Lifestyle changes and self-management

Monitoring your daily weight 

It is important to weigh yourself every day after you have been to the toilet and before you get dressed and have breakfast.  If, over a period of 3 days, you notice a persistent weight gain that results in an increase of around 4lbs / 2 kgs or more,please speak to your heart failure nurse or GP, as this may be a sign that your body is retaining excess fluid.  This in turn can cause you to become short of breath, or more short of breath than usual.

What to do if you are breathless 

You may feel frightened when you become breathless, so it is important to try to control your breathing.

Practice the following exercise regularly and use when you become breathless

  • Get comfortable, close your eyes and focus on your breathing
  • Place one hand on your tummy, just above your belly button
  • Breathe in and out through your nose, if you are able to do so. If not, breathe through your mouth
  • If you are breathing through your mouth, then purse your lips – like blowing out a candle
  • As you bring in gently, feel your tummy rise under your hand. Your upper chest and shoulders should remain relaxed
  • Breathe out and feel your tummy fall beneath your hand

Other options to try

  • Cool your face using a hand-held or standing fan or use cool water (with a damp cloth).
  • Distract yourself if you become anxious. This works by taking the focus away from your breathing. Try counting backwards from 100, or trying to remember people’s birthdays in each calendar month
  • Visualise a relaxing scene – your favourite place, the garden or the beach
  • Relax your shoulders as these can tense up when you are breathless and wastes energy and oxygen.
  • Support your arms and shoulders by resting forward on your forearms
  • Lean forward slightly, maybe over the back of an upright chair
  • If you are in bed, then sit yourself upright using pillows for support

If you remain breathless, please refer to the advice on page 6. 

Fluid intake  

As previously mentioned, excess fluid can accumulate in the body in heart failure, and diuretics are given to treat this.  In order to get the best relief from your symptoms it is important that you limit how much fluid you take in (from hot and cold drinks and also foods with high fluid content, for example soup or ice-cream). Your doctor may have asked you to restrict your fluid intake, if not, you should still generally limit yourself to a maximum of 1.5 – 2 litres within 24 hours.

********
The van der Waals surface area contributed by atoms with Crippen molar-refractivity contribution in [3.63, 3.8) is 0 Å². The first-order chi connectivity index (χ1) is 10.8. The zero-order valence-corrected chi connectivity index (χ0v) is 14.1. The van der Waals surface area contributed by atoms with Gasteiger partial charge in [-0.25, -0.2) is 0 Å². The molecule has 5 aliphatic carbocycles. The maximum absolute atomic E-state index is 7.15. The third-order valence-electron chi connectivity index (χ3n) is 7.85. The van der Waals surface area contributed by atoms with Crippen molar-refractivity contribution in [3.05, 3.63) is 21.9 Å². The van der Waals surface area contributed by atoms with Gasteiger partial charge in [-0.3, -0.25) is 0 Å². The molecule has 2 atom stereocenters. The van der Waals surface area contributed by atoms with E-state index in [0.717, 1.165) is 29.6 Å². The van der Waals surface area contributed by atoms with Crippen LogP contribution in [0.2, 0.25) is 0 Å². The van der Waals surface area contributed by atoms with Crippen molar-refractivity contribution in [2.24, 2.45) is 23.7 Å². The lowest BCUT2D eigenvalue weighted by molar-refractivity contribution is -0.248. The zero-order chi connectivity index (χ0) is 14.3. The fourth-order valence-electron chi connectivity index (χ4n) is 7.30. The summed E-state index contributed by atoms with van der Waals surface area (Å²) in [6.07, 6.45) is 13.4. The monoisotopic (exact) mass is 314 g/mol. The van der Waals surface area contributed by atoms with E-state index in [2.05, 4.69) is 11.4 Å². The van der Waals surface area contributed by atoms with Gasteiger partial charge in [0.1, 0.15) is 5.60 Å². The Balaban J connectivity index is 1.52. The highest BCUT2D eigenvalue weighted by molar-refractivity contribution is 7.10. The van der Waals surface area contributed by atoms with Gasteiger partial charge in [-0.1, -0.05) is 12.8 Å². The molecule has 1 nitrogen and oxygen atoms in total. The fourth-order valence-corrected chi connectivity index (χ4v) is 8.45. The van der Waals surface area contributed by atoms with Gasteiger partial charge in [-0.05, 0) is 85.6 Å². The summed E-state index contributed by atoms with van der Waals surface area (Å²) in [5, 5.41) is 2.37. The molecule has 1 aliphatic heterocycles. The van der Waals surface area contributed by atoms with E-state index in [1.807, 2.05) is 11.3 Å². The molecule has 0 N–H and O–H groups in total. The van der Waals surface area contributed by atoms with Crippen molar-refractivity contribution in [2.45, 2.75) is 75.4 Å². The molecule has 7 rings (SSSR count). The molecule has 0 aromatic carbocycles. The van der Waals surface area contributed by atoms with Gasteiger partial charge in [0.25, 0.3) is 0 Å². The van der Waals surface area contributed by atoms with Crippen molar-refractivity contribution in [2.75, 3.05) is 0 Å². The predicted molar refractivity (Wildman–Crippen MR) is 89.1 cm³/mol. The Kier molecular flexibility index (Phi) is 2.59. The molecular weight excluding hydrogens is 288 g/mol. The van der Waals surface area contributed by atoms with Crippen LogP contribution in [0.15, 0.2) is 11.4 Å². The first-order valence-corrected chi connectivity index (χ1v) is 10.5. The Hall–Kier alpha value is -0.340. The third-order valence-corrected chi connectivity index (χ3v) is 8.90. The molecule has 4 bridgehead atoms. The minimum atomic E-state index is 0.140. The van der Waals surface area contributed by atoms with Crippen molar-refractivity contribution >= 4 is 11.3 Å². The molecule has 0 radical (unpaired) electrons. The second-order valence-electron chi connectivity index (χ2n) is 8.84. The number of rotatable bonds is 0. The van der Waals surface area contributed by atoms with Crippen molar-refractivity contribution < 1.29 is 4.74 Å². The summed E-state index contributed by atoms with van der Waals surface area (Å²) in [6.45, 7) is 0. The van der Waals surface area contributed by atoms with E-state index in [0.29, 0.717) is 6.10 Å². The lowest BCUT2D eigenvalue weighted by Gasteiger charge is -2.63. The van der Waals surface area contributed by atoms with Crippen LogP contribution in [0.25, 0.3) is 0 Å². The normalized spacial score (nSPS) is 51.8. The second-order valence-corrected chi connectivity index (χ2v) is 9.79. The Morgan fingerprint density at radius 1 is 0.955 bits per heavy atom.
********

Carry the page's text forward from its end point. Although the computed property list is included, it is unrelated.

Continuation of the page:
Alcohol 

Your doctor may have advised you to stop drinking alcohol completely, in which case you should follow their advice.  If you have not been told to stop completely and you wish to drink alcohol, you can do so as long as you stay within the recommended guidelines (below).  It is important that you observe the daily as well as weekly guidelines and remember that alcohol counts towards your daily fluid intake. 

New alcohol advice, drawn up by the Chief Medical Officer, was issued in January 2018

  • Maximum safe level of alcohol is 14 units a week – 14 units is equivalent to a bottle and a half of wine or five pints of export-type lager (5% abv) over the course of a week.
  • The advice is the same for men and women.
  • If you do drink as much as 14 units per week, it is best to spread this evenly over three days or more.

 

Activity levels / cardiac rehabilitation 

Moderate exercise is beneficial and if carried out regularly can contribute to a feeling of wellbeing.  Going for a walk every day is useful as it is a safe and convenient form of exercise; your heart failure nurse can provide further information regarding exercise limits. In general, you should always be able to talk whilst exercising and you must always STOP if you experience undue shortness of breath or chest pain.

Cardiac rehabilitation

The research and evidence tell us that cardiac rehabilitation leads to improvements in your exercise tolerance and quality of life.  This can include: being able to walk further with less breathlessness, improve energy levels, strength and stamina and help to make day to day activities such as shopping, walking upstairs and even getting dressed easier.

It is easy to be frightened by your symptoms, but after you have completed your course of cardiac rehabilitation, you should be able to manage this better and have more control and confidence over your symptoms.

Cardiac rehabilitation courses

The cardiac rehabilitation courses on offer in Oxfordshire include:

  • An 8 week supervised individually designed physical activity programme which is adapted for your own needs.
  • Information and support on heart failure and coping with your condition
  • A friend or family member can attend the information session with you.
  • A friendly social supportive atmosphere.

You will have the support of trained health professionals such as nurses and exercise physiologists who will advise you how to carefully increase your activities and cope with your symptoms. These health professionals have close links to your lead health professional i.e. Community heart failure nurse, Consultant cardiologist and GP. 

Cardiac rehabilitation is about supporting you to manage your condition. It is not a cure, but it will help you feel better and more in control. Following the exercise sessions we provide information sessions on the following topics: healthy eating, salt and fluids, medications, symptom management, thoughts and feelings, referral to psychological service and physical activity. Your community heart failure nurse normally visits the sessions once a month to review you.